The great Orioles pitching shuffle is working

Starters, relievers continuing to reap rewards of early-season moves by Showalter, Duquette

  • The Orioles bullpen watches Chris Tillman pitch against the Cincinnati Reds earlier this month.
The Orioles bullpen watches Chris Tillman pitch against the… (Karl Merton Ferron / Baltimore…)
September 14, 2014|By Dan Connolly | The Baltimore Sun

Orioles manager Buck Showalter has been shuffling his pitching staff all season. If he can find a way to get a starter some rest or bring an extra pitcher into the bullpen for a day or two, he’ll do it.

The obvious result is that his relievers, for the most part, have maintained their health while pitching effectively. Heading into Saturday’s game against the New York Yankees, Orioles relievers had the fourth-best ERA in the American League and sixth-most innings pitched. Only closer Zach Britton was among the league's top 10 in appearances, with 66. Darren O’Day was tied for 25th, with 62, and neither pitched in Saturday's 3-2 loss.

But we’re also starting to see the effects of Showalter and executive vice president Dan Duquette’s moves manifest in the starting rotation.

In their past 12 outings, Orioles starters are 6-1 with a 1.61 ERA and 10 quality starts. They are averaging more than 6 1/3 innings per outing. In other words, they appear to be getting stronger in September.

That makes little sense, except when you consider that the club’s philosophy of sending starters with options to the minors on occasion has kept their major league innings down. Four of the five Orioles starters have been sent briefly to the minors at least once this year.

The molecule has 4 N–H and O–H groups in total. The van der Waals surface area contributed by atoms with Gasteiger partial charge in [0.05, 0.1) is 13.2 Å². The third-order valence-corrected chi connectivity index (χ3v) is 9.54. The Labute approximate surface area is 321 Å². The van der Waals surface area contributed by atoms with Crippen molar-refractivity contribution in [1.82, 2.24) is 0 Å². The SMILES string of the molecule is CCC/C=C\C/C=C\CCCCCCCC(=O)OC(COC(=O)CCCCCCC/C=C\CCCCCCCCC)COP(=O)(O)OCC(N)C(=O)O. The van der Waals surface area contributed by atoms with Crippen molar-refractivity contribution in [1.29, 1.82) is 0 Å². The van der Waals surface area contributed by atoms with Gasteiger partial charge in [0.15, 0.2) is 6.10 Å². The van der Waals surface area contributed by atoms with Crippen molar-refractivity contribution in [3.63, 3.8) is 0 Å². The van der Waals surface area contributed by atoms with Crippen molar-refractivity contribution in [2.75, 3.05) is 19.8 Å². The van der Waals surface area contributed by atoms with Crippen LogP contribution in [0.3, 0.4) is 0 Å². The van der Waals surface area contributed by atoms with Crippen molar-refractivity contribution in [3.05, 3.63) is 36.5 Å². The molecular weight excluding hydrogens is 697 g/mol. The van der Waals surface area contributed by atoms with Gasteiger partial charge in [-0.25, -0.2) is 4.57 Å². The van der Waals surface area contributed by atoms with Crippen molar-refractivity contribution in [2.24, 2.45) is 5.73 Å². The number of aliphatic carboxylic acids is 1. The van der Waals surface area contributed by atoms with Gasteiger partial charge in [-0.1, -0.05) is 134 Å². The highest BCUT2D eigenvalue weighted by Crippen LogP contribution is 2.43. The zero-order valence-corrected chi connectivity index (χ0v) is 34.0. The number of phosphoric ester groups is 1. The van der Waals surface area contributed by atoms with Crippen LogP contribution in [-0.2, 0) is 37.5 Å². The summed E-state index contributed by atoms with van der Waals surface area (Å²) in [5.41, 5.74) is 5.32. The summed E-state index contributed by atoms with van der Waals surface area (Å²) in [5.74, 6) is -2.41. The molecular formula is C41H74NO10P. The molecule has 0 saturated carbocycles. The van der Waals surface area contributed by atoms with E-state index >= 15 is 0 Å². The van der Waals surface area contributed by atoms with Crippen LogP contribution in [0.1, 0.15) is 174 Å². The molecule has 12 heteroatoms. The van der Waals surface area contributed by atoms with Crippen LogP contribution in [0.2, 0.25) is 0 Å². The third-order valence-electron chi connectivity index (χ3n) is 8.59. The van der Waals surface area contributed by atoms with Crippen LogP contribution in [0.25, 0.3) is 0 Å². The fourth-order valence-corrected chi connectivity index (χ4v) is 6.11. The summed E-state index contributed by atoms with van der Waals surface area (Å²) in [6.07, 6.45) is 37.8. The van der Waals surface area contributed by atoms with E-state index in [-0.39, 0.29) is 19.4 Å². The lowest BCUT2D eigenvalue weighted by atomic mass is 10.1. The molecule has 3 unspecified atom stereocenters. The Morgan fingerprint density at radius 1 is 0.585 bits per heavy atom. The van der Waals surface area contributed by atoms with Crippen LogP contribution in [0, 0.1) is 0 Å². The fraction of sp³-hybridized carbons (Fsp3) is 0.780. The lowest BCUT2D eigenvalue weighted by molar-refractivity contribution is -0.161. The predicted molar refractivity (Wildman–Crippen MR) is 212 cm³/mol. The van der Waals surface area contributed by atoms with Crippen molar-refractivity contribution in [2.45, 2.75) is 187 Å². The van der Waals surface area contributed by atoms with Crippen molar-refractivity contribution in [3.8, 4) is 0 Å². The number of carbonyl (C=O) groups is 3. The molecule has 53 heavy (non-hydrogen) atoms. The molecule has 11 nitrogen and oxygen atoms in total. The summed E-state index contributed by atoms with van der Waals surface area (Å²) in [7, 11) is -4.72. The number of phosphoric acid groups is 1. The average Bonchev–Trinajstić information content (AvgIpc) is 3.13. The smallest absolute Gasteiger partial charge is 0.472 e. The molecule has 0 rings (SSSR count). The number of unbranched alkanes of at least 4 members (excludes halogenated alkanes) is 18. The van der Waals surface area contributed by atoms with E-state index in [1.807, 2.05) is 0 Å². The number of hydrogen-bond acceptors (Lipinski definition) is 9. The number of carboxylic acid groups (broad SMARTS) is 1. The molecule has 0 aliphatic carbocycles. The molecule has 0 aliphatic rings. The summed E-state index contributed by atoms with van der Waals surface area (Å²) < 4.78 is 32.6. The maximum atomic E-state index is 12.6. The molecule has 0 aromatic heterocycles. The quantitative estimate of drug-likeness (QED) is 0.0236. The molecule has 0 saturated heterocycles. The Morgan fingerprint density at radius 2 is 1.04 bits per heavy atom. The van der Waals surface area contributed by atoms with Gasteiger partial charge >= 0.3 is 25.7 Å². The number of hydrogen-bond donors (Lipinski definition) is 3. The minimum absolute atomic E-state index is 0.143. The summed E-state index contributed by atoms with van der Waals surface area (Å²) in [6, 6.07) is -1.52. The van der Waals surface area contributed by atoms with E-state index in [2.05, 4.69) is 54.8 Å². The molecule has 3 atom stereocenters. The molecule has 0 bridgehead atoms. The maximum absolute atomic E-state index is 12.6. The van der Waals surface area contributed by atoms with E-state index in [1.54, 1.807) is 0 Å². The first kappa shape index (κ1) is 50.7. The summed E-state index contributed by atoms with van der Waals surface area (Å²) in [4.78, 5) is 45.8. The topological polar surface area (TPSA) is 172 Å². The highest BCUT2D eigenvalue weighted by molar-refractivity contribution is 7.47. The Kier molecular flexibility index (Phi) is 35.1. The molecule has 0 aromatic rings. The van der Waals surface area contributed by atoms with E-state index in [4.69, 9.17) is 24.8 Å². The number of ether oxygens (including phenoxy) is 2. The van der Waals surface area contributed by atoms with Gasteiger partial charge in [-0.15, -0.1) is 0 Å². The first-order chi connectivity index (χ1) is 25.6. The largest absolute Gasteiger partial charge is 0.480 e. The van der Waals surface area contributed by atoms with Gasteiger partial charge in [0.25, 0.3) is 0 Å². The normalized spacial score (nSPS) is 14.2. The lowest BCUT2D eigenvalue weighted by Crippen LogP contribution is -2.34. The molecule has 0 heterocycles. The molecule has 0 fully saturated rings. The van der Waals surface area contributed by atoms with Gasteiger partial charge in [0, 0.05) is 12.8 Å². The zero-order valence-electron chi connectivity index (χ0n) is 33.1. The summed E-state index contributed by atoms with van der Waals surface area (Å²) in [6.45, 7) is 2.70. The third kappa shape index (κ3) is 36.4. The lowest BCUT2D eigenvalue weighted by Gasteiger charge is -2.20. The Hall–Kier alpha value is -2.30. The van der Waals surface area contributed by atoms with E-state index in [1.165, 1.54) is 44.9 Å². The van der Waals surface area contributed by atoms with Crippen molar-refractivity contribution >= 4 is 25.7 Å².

Chris Tillman is the only one who hasn’t, and he’s the only one who likely will reach 200 innings this year (he has 187 2/3 right now). The next closest is Wei-Yin Chen, with 168 innings.

“First of all, it’s been the innings,” right-hander Miguel Gonzalez said in explaining his six straight quality starts. “I don’t have that many innings this year [148 1/3]. I think that’s been the key and, basically, that’s it.”

Showalter said everyday hitters tend to wear down in the long season, and so fresher pitchers should have the advantage.

“I think this time of year, some of the fatigue of the position players comes into play, too,” Showalter said. “I'm not trying to take anything away from the pitching for us, but baseball, in general  if you look at scores and you get into August and September, it's tough.

“The later it gets in the season, the more it plays, I think. But what do I know?”

I guess we’ll see what he knows in October. But the club’s early-season philosophy of juggling days off and minor league assignments seems to be working in September.

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